Directed by: Tom Hooper
Starring: Hugh Jackman, Russel Crowe and Anne Hathaway
I had some idea of what to expect from Les Miserables from having watched the 1978 version starring Anthony Perkins. I thought it had a gripping story and I liked the interaction between Javert and Jean Valjean. It wasn't the plot that had me worried, it was the singing part, which I knew made up most of the film. Thankfully it didn't distract from the story, in fact I actually enjoyed the film more because of the music. All I can say is that it worked. I knew before going in to the film that it would live or die on the singing and as the opening scene proved, the singing and the music added so much emotion to the story. Les Miserables has never been seen as a male orientated film but I thought that the life struggles faced by Jean Valjean was more hard edged than the roughest, toughest Stallone film out there. And then there's poor old Javert, a man of the law who is married to his job.
Does the film work?
It's time to put the story aside for a moment to focus on the singing - because there's plenty of it. The actors sung live on set rather than doing an overdub and it worked brilliantly. They didn't just sing, they acted the parts, with gut wrenching emotion. And that's what this film is all about - emotion. There's very little room to breathe as the actors sing there hearts out and I'm sorry to jump on a bandwagon here but Anne Hathaway played her part beautifully especially when she performs THAT song. You can tell that everyone involved put there heart and soul into the making of this film. Hugh Jackman sung well too and despite all the stick that Russel Crowe has received, I thought he played his part well too as the stone cold Javert.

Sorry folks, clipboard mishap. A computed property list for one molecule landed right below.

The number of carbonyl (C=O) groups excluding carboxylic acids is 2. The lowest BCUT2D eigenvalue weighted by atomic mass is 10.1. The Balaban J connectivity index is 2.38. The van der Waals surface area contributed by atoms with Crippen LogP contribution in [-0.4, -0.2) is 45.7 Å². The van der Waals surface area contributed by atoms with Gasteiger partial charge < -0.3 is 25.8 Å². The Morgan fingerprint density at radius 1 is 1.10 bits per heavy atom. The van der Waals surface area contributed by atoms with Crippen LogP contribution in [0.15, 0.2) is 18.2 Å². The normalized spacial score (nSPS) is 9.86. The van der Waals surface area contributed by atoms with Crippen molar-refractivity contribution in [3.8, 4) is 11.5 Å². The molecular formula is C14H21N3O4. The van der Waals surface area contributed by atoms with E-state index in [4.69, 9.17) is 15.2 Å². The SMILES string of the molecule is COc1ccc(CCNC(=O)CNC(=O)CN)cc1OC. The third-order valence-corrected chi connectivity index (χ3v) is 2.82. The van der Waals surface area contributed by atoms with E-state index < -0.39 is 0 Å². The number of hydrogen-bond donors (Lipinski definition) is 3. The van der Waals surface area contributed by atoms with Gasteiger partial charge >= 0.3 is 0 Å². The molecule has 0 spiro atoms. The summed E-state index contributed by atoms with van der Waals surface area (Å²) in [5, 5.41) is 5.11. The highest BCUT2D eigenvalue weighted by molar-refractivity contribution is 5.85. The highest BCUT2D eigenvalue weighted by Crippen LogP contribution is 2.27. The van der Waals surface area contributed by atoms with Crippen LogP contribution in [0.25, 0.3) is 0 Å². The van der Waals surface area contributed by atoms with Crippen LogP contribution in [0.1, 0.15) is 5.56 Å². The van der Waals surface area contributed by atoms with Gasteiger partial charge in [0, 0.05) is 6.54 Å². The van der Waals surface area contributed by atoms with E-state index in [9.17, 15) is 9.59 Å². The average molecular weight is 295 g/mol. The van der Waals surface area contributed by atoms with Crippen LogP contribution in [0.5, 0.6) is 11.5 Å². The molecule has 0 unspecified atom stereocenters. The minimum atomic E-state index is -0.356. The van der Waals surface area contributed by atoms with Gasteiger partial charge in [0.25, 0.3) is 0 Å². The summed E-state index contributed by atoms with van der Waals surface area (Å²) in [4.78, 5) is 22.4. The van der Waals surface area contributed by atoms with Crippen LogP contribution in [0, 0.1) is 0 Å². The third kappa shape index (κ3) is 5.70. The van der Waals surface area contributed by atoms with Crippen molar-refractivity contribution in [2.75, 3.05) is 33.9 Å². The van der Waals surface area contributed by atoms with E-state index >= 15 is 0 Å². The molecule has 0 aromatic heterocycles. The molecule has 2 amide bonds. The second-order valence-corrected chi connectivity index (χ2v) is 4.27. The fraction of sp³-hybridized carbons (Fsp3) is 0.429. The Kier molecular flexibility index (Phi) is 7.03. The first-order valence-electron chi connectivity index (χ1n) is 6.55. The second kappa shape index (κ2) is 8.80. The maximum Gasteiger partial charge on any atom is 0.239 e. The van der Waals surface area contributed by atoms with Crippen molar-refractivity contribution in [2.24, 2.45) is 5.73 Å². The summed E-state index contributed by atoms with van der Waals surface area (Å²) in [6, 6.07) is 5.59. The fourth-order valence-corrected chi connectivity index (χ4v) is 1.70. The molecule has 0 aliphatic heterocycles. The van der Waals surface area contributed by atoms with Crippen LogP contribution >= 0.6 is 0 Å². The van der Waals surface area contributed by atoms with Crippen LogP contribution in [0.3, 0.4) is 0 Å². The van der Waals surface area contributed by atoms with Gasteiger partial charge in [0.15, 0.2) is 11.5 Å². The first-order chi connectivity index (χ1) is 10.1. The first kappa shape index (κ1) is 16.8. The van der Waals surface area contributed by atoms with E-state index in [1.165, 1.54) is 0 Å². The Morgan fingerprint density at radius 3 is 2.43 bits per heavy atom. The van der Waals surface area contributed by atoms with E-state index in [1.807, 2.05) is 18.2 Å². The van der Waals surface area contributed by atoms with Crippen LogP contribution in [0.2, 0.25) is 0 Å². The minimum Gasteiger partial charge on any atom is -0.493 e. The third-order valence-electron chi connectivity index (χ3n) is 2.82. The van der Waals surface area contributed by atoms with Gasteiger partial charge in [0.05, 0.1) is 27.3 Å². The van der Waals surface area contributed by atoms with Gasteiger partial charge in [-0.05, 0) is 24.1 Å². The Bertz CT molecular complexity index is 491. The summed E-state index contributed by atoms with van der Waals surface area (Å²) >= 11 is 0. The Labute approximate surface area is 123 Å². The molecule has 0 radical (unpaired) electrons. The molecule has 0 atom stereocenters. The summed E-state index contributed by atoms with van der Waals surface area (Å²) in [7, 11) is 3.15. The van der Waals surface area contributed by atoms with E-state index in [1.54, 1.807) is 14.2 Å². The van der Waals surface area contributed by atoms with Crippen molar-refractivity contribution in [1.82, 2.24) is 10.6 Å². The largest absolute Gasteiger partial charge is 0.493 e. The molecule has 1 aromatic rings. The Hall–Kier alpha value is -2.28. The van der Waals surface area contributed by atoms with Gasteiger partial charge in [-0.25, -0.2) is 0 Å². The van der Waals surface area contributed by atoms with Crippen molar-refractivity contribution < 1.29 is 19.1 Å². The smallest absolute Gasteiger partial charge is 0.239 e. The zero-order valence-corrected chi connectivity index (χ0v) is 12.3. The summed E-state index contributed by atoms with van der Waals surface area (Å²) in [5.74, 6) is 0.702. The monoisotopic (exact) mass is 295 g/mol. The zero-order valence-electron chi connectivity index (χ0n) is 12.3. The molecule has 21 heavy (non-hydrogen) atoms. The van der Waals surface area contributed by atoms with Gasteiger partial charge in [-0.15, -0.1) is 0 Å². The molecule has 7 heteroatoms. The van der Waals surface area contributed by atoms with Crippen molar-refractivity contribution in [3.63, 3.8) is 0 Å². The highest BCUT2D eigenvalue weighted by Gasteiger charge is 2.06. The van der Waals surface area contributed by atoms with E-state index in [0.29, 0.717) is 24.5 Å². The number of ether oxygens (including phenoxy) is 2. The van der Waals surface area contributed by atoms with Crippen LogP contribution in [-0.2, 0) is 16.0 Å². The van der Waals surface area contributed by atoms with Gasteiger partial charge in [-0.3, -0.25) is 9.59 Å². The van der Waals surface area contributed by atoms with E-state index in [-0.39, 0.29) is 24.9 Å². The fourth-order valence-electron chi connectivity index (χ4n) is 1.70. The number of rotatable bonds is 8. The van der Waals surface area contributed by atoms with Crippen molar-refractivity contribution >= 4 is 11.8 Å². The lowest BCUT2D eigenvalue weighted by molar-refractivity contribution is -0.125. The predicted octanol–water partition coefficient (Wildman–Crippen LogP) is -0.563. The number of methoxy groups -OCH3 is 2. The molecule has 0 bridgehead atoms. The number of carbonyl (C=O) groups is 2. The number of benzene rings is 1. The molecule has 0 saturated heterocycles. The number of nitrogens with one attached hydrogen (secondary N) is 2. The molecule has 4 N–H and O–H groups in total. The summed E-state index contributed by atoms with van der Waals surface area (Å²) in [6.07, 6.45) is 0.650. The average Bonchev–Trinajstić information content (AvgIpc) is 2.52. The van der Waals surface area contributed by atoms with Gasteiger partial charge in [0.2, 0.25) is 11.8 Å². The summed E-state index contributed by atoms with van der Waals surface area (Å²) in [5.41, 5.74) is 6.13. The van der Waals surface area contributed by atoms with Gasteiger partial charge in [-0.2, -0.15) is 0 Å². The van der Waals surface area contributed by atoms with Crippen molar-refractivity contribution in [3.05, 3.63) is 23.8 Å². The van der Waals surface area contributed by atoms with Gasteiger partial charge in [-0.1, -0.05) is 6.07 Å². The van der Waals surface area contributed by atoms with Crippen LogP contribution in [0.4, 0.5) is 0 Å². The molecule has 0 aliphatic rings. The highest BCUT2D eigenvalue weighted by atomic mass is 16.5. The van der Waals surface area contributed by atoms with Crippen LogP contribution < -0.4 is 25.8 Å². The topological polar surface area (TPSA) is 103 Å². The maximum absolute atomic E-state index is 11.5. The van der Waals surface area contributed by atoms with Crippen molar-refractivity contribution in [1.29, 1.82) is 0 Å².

The good points:
Les Miserables is a roller coaster ride of emotion with excellent performances all round. The music is excellent with plenty of memorable tunes which I still have bouncing around my head several weeks after watching it. The Jean Valjean / Javert story arc is gripping and it serves to add tension to all else that happens during the film.
The bad points:
There aren't too many bad things I can think of, just a few gripes with parts of the story involving the odd coincidence. I also felt that Amanda Seyfried was a weak link in the chain. Her twee singing voice didn't quite cut it with me, in fact I thought that Samantha Barks stole a lot of her thunder. Part of that is probably because she sang one of the most memorable songs in the film, for me anyway. I can honestly say I can't remember anything Amanda Seyfried sang.
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